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Friday, 29 November 2013


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Looking to this class of camera, has anyone seen the comparison? Fujifilm ex-2, Panasonic GX7 and Olympus EP-5? I don't think there's much to choose between them?

The performance of smaller CCD sensors really is pretty astounding.

My E-M5 will sometimes smudge out small details at ISO 3200 to try and hide some of the grain, but it really doesn't need to.

What's even more striking to me is that I can get pictures in the dark with my phone that are probably as good or better from a "technical" standpoint (color, noise, detail) as my old D200 DSLR which was admittedly weak in the noise handling department.

You use of a Tri-X frame also reminds me that the recent Peter Turnley book mixes seemingly perfect and grainless digital black and white pictures with what looks to me like pretty classic Tri-X black and white ... and it makes me miss the look of that grain.

Not enough to go back to spilling D76 all over myself, but enough to sigh a bit.

It is also worth having a look at what the Sony sensors are now doing. A few years ago, I thought IBIS or OIS were "must haves" on digital cameras. Today these features have their moments but I no longer see them as essential. Just raise that ISO a little. in fact. I think a built in ND filter is arguably at least as useful now as IBIS.

Keep in mind that an inkjet print will have finer apparent grain than a digital photo print. I did ISO tests and printed full-size inkjets at 300ppi. Grain was almost invisible below ISO 6400. Then I made 4x6" crops and had digital prints made. While still impressive, grain was more apparent in "real" prints than inkjet prints.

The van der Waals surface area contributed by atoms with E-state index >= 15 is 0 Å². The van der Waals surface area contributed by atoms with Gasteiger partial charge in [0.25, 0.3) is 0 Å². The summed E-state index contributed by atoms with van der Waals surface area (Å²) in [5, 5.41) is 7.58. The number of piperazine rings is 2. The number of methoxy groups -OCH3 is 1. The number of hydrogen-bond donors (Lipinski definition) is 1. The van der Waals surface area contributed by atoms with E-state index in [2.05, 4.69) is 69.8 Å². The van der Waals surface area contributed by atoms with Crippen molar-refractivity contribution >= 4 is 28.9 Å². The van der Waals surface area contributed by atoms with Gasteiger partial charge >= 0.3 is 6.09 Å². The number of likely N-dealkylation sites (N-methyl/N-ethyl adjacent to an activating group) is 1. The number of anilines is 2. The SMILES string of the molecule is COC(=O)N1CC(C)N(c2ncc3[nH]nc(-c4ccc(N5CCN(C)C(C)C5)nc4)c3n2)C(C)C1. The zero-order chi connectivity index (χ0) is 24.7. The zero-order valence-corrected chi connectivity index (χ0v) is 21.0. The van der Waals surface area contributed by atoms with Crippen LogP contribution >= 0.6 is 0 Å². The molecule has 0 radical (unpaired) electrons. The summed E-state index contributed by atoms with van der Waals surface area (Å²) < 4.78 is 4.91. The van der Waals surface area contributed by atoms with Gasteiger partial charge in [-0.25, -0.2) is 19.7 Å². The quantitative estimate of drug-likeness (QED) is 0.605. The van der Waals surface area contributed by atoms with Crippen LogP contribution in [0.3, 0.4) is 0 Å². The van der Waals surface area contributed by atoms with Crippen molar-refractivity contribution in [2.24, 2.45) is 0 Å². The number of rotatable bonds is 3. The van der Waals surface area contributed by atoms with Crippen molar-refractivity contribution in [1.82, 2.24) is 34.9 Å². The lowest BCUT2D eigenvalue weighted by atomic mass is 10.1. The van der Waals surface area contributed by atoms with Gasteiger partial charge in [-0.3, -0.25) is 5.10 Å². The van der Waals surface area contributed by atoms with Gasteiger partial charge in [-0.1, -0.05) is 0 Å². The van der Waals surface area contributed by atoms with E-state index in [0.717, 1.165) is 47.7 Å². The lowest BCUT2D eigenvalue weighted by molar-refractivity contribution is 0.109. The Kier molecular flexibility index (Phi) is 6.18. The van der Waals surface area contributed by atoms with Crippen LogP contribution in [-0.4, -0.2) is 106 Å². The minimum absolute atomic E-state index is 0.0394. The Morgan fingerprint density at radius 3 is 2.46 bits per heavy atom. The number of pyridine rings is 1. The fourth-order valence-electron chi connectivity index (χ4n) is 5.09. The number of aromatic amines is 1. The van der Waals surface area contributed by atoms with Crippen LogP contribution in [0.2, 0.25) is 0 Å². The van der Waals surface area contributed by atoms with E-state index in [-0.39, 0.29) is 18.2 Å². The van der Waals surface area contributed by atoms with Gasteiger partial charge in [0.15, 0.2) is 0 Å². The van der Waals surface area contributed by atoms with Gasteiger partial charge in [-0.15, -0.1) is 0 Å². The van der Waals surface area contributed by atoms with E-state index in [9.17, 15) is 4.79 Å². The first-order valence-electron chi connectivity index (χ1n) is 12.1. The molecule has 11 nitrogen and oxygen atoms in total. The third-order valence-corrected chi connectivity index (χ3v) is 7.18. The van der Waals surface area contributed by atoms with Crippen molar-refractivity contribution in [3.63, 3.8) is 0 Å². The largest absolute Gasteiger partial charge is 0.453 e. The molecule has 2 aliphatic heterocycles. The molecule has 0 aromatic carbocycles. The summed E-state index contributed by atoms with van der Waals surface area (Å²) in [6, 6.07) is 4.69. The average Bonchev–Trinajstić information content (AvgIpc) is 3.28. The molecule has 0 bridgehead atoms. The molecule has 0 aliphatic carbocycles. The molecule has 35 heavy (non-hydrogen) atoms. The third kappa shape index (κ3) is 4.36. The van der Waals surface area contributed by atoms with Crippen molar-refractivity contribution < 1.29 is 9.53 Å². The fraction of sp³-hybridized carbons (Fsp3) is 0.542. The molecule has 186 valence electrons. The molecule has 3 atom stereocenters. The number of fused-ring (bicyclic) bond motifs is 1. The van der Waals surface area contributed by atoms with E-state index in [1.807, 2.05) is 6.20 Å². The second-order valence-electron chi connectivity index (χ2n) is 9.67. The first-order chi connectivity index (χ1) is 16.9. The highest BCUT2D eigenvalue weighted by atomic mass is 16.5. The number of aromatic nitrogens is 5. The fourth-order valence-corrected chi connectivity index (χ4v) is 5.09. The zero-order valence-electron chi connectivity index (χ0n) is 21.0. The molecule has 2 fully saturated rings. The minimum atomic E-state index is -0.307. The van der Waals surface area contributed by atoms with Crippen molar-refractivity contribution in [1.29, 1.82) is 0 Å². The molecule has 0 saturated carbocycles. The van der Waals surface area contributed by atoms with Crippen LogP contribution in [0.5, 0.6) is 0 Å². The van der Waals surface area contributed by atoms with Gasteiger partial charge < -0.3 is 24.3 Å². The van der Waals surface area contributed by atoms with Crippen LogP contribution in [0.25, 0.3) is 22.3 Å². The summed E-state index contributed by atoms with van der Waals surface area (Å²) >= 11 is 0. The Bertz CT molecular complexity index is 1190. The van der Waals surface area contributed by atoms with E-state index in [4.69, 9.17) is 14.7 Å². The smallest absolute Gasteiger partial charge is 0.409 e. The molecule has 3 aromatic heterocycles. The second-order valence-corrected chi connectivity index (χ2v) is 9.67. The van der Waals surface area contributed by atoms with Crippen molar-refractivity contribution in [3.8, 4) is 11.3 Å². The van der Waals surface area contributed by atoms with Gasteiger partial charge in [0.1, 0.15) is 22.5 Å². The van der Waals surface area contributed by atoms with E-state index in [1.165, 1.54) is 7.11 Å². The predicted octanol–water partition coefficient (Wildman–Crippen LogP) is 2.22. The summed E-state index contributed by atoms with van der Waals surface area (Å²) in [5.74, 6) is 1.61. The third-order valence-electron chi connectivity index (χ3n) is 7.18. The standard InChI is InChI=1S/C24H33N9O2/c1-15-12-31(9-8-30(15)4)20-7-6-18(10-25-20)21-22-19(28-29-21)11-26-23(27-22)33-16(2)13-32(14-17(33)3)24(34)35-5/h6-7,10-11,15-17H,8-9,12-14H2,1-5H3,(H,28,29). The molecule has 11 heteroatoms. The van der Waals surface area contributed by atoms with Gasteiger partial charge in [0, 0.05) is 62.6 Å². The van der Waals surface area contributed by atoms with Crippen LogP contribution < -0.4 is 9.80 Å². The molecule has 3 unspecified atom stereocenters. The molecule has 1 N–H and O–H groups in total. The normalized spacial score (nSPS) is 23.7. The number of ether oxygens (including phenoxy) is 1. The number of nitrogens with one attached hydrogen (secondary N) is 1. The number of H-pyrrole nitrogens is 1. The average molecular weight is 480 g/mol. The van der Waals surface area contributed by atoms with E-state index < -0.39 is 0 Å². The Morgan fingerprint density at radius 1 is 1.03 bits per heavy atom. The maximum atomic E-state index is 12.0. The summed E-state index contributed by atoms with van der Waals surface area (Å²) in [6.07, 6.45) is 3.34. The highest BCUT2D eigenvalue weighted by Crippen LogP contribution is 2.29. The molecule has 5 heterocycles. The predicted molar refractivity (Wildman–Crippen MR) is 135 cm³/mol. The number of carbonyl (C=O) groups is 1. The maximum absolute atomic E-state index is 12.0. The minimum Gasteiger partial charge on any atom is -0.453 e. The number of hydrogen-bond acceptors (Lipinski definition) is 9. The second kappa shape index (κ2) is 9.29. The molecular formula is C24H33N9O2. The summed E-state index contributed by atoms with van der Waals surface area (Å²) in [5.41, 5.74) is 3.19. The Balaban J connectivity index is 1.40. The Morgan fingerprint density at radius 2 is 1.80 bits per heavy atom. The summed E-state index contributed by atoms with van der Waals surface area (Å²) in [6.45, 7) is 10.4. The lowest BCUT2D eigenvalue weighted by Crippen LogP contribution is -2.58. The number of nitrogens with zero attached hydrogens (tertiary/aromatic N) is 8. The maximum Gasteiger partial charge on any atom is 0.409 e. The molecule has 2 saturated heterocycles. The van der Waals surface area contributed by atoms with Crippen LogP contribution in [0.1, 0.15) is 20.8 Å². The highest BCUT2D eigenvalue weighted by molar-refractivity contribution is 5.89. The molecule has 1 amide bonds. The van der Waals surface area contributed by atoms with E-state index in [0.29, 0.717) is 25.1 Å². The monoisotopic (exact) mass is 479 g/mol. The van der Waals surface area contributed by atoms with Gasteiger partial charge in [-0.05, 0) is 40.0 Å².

"But I'm going to raise the upper limit on the camera's auto-ISO control."

Yes, on my m4/3 Olympus E-M5 I have the auto-ISO upper limit set to 6400.

They're making amazing little cameras these days (even though no one has yet to make a Micro 4/3 20mm(e) prime).

But I can wait... Come 2015, organic sensors are gonna launch digital invasion Part II, and today's latest and greatest will get mighty old, mighty quick. I can see the comparison photos already...

No doubt, mono tonal gradation of digital capture still leaves something to be desired. Something about it looks... just... somehow... artificial compared to film.

On the other hand for those who thought 160 ASA was about as fast as you wanted to go on print film... and maybe GAF 500 for the transparency daring on rare occasions... and even pushing Tri-X to 800 E.I... the possibilities of digital are amazing. Even the more modest of today's digital compacts yield amazing results compared to film when it comes to high ISO.

I keep being astonished at the dynamic range my Nikon D800 can pull from raw files and believe it completely obsoletes smaller film formats on technical grounds, but smaller sensors are indeed no slouches either. Yesterday I shot in a club at ISO 1600 with my Olympus E-M5 and the color shots look really good, can't wait to make a large print.

In addition to sensor development lenses have also got much better at large apertures. I'm starting to think that this is affecting the way we make photographs.

Yet, so many people "claim" that Four Thirds sensors cannot be used above ISO 1600 because it's too noisy.

I see the "good grain" on the Mill, but I question the IQ of the camel ;-)

I find the problem with high ISO is not noise but colors. The colors go bad quickly, as soon as ISO400 on an APS-C sensor.

I find the problem of high ISO is color. Colors become washed out as low as ISO400 on a DX sensor. My Canon S90 has bad colors at all ISOs, including base ISO80, which I attribute to the high pixel density. I shoot my Nikon D3200 (24mp) at base ISO of 100 whenever possible, and consider all higher ISOs as a compromise similar to pushing color film. If you convert to black and white, these problems obviously go away, and digital noise actually looks a lot like film grain. For a grainy look in BW, I can shoot at max ISO12,600 on my Canon S90, and virtually any ISO on a larger-sensor camera, with acceptable artistic results.

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